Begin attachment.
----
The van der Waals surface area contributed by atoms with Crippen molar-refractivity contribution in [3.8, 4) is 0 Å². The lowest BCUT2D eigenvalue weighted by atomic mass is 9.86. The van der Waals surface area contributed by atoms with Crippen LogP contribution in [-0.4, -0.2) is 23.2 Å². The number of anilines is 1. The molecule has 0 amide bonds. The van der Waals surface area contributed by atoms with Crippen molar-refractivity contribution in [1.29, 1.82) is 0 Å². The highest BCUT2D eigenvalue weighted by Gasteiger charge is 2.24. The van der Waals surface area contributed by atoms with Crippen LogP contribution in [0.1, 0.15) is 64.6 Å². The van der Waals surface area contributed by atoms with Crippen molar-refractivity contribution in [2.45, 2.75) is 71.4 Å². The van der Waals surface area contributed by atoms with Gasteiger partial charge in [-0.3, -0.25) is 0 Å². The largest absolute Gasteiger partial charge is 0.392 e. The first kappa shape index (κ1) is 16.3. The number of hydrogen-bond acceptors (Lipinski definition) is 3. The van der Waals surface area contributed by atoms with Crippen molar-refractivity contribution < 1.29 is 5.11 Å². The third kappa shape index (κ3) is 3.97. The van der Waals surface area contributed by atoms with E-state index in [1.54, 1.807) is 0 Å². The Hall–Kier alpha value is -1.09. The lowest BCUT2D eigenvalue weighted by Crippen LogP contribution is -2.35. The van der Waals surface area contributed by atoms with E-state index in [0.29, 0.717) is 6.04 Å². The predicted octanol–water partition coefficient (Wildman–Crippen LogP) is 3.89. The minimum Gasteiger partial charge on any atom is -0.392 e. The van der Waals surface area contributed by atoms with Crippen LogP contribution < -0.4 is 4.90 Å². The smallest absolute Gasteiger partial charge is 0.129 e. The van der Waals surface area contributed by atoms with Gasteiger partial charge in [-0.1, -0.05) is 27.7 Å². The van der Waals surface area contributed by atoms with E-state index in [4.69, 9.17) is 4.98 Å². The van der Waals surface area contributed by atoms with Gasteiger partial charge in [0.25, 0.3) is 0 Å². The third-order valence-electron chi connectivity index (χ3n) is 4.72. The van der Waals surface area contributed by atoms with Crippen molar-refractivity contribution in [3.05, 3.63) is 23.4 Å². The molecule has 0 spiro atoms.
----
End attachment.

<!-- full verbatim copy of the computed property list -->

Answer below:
The van der Waals surface area contributed by atoms with Crippen molar-refractivity contribution in [3.8, 4) is 0 Å². The lowest BCUT2D eigenvalue weighted by atomic mass is 9.86. The van der Waals surface area contributed by atoms with Crippen LogP contribution in [-0.4, -0.2) is 23.2 Å². The number of anilines is 1. The molecule has 0 amide bonds. The van der Waals surface area contributed by atoms with Crippen molar-refractivity contribution in [1.29, 1.82) is 0 Å². The highest BCUT2D eigenvalue weighted by Gasteiger charge is 2.24. The van der Waals surface area contributed by atoms with Crippen LogP contribution in [0.1, 0.15) is 64.6 Å². The van der Waals surface area contributed by atoms with Crippen molar-refractivity contribution in [2.45, 2.75) is 71.4 Å². The van der Waals surface area contributed by atoms with Gasteiger partial charge in [-0.3, -0.25) is 0 Å². The largest absolute Gasteiger partial charge is 0.392 e. The first kappa shape index (κ1) is 16.3. The number of hydrogen-bond acceptors (Lipinski definition) is 3. The van der Waals surface area contributed by atoms with Crippen molar-refractivity contribution < 1.29 is 5.11 Å². The third kappa shape index (κ3) is 3.97. The van der Waals surface area contributed by atoms with E-state index in [1.54, 1.807) is 0 Å². The Hall–Kier alpha value is -1.09. The lowest BCUT2D eigenvalue weighted by Crippen LogP contribution is -2.35. The van der Waals surface area contributed by atoms with E-state index in [0.29, 0.717) is 6.04 Å². The predicted octanol–water partition coefficient (Wildman–Crippen LogP) is 3.89. The minimum Gasteiger partial charge on any atom is -0.392 e. The van der Waals surface area contributed by atoms with Crippen LogP contribution < -0.4 is 4.90 Å². The smallest absolute Gasteiger partial charge is 0.129 e. The van der Waals surface area contributed by atoms with Gasteiger partial charge in [-0.1, -0.05) is 27.7 Å². The van der Waals surface area contributed by atoms with E-state index in [4.69, 9.17) is 4.98 Å². The van der Waals surface area contributed by atoms with Gasteiger partial charge in [0.25, 0.3) is 0 Å². The third-order valence-electron chi connectivity index (χ3n) is 4.72. The van der Waals surface area contributed by atoms with Crippen molar-refractivity contribution in [3.05, 3.63) is 23.4 Å². The molecule has 0 spiro atoms.